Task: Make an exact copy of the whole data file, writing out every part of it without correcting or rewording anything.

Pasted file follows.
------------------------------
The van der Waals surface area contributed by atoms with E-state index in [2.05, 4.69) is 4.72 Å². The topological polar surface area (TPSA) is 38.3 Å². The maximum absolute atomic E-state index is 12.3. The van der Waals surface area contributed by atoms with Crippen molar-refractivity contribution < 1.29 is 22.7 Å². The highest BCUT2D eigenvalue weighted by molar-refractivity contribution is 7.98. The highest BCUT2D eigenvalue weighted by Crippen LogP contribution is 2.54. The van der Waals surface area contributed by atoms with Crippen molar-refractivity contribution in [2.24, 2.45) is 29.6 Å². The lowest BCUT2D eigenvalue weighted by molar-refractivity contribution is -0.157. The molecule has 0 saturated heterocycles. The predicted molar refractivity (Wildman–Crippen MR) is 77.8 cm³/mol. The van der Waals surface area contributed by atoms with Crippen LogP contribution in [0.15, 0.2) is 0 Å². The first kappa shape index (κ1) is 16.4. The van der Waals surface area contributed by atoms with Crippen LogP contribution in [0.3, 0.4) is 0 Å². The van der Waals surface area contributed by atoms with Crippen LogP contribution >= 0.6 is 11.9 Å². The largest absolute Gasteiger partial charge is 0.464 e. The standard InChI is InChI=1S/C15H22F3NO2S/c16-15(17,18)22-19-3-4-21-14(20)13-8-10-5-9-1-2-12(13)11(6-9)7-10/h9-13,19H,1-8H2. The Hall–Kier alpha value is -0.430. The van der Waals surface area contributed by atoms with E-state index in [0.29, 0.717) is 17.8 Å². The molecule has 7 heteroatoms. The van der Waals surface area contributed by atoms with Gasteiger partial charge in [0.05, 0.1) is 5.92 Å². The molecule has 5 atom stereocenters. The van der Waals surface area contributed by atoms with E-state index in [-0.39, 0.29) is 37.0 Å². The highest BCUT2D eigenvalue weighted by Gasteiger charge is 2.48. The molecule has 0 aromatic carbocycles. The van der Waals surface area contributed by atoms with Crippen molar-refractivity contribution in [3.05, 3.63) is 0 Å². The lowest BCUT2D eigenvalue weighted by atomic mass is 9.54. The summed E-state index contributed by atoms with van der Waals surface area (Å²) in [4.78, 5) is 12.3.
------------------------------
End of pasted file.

The van der Waals surface area contributed by atoms with E-state index in [2.05, 4.69) is 4.72 Å². The topological polar surface area (TPSA) is 38.3 Å². The maximum absolute atomic E-state index is 12.3. The van der Waals surface area contributed by atoms with Crippen molar-refractivity contribution < 1.29 is 22.7 Å². The highest BCUT2D eigenvalue weighted by molar-refractivity contribution is 7.98. The highest BCUT2D eigenvalue weighted by Crippen LogP contribution is 2.54. The van der Waals surface area contributed by atoms with Crippen molar-refractivity contribution in [2.24, 2.45) is 29.6 Å². The lowest BCUT2D eigenvalue weighted by molar-refractivity contribution is -0.157. The molecule has 0 saturated heterocycles. The predicted molar refractivity (Wildman–Crippen MR) is 77.8 cm³/mol. The van der Waals surface area contributed by atoms with Crippen LogP contribution in [0.15, 0.2) is 0 Å². The first kappa shape index (κ1) is 16.4. The van der Waals surface area contributed by atoms with Crippen LogP contribution in [0.3, 0.4) is 0 Å². The van der Waals surface area contributed by atoms with Crippen LogP contribution >= 0.6 is 11.9 Å². The largest absolute Gasteiger partial charge is 0.464 e. The standard InChI is InChI=1S/C15H22F3NO2S/c16-15(17,18)22-19-3-4-21-14(20)13-8-10-5-9-1-2-12(13)11(6-9)7-10/h9-13,19H,1-8H2. The Hall–Kier alpha value is -0.430. The van der Waals surface area contributed by atoms with E-state index in [0.29, 0.717) is 17.8 Å². The molecule has 7 heteroatoms. The van der Waals surface area contributed by atoms with Gasteiger partial charge in [0.05, 0.1) is 5.92 Å². The molecule has 5 atom stereocenters. The van der Waals surface area contributed by atoms with E-state index in [-0.39, 0.29) is 37.0 Å². The highest BCUT2D eigenvalue weighted by Gasteiger charge is 2.48. The molecule has 0 aromatic carbocycles. The van der Waals surface area contributed by atoms with Crippen molar-refractivity contribution in [3.05, 3.63) is 0 Å². The lowest BCUT2D eigenvalue weighted by atomic mass is 9.54. The summed E-state index contributed by atoms with van der Waals surface area (Å²) in [4.78, 5) is 12.3.